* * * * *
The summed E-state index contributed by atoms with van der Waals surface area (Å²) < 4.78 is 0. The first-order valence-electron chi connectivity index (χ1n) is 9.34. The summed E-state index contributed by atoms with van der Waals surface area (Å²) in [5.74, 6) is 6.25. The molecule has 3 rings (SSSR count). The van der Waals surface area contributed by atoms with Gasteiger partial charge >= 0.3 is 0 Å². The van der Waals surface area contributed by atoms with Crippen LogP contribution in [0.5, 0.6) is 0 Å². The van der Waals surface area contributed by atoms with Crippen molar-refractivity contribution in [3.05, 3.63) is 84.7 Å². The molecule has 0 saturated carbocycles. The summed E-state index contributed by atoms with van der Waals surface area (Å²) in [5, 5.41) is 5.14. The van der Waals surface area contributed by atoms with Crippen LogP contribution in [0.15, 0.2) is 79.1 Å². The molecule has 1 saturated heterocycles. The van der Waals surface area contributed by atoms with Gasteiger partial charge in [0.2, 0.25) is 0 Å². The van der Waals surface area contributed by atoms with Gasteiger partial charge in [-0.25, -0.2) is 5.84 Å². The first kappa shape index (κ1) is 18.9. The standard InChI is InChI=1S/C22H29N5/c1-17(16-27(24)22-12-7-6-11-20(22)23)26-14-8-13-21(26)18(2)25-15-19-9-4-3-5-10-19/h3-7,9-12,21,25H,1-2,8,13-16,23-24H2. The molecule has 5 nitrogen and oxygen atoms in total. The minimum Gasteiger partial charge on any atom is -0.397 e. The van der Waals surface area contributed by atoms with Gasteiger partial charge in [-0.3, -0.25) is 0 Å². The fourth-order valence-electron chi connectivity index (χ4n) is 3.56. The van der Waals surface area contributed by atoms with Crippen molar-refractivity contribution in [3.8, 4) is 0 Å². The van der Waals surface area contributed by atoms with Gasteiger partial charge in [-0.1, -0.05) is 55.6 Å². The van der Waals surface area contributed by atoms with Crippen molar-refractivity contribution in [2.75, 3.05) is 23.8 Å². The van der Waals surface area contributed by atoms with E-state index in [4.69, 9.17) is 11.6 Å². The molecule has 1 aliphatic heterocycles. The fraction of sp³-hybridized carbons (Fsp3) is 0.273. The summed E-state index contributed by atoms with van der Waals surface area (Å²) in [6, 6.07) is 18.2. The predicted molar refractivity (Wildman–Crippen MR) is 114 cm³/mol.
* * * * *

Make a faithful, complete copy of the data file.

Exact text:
The summed E-state index contributed by atoms with van der Waals surface area (Å²) < 4.78 is 0. The first-order valence-electron chi connectivity index (χ1n) is 9.34. The summed E-state index contributed by atoms with van der Waals surface area (Å²) in [5.74, 6) is 6.25. The molecule has 3 rings (SSSR count). The van der Waals surface area contributed by atoms with Gasteiger partial charge >= 0.3 is 0 Å². The van der Waals surface area contributed by atoms with Crippen LogP contribution in [0.5, 0.6) is 0 Å². The van der Waals surface area contributed by atoms with Crippen molar-refractivity contribution in [3.05, 3.63) is 84.7 Å². The molecule has 0 saturated carbocycles. The summed E-state index contributed by atoms with van der Waals surface area (Å²) in [5, 5.41) is 5.14. The van der Waals surface area contributed by atoms with Crippen LogP contribution in [0.15, 0.2) is 79.1 Å². The molecule has 1 saturated heterocycles. The van der Waals surface area contributed by atoms with Gasteiger partial charge in [0.2, 0.25) is 0 Å². The van der Waals surface area contributed by atoms with Gasteiger partial charge in [-0.25, -0.2) is 5.84 Å². The first kappa shape index (κ1) is 18.9. The standard InChI is InChI=1S/C22H29N5/c1-17(16-27(24)22-12-7-6-11-20(22)23)26-14-8-13-21(26)18(2)25-15-19-9-4-3-5-10-19/h3-7,9-12,21,25H,1-2,8,13-16,23-24H2. The molecule has 5 nitrogen and oxygen atoms in total. The minimum Gasteiger partial charge on any atom is -0.397 e. The van der Waals surface area contributed by atoms with Gasteiger partial charge in [-0.3, -0.25) is 0 Å². The fourth-order valence-electron chi connectivity index (χ4n) is 3.56. The van der Waals surface area contributed by atoms with Crippen molar-refractivity contribution in [3.8, 4) is 0 Å². The van der Waals surface area contributed by atoms with Gasteiger partial charge in [-0.1, -0.05) is 55.6 Å². The van der Waals surface area contributed by atoms with Crippen molar-refractivity contribution in [2.75, 3.05) is 23.8 Å². The van der Waals surface area contributed by atoms with E-state index in [4.69, 9.17) is 11.6 Å². The molecule has 1 aliphatic heterocycles. The fraction of sp³-hybridized carbons (Fsp3) is 0.273. The summed E-state index contributed by atoms with van der Waals surface area (Å²) in [6, 6.07) is 18.2. The predicted molar refractivity (Wildman–Crippen MR) is 114 cm³/mol.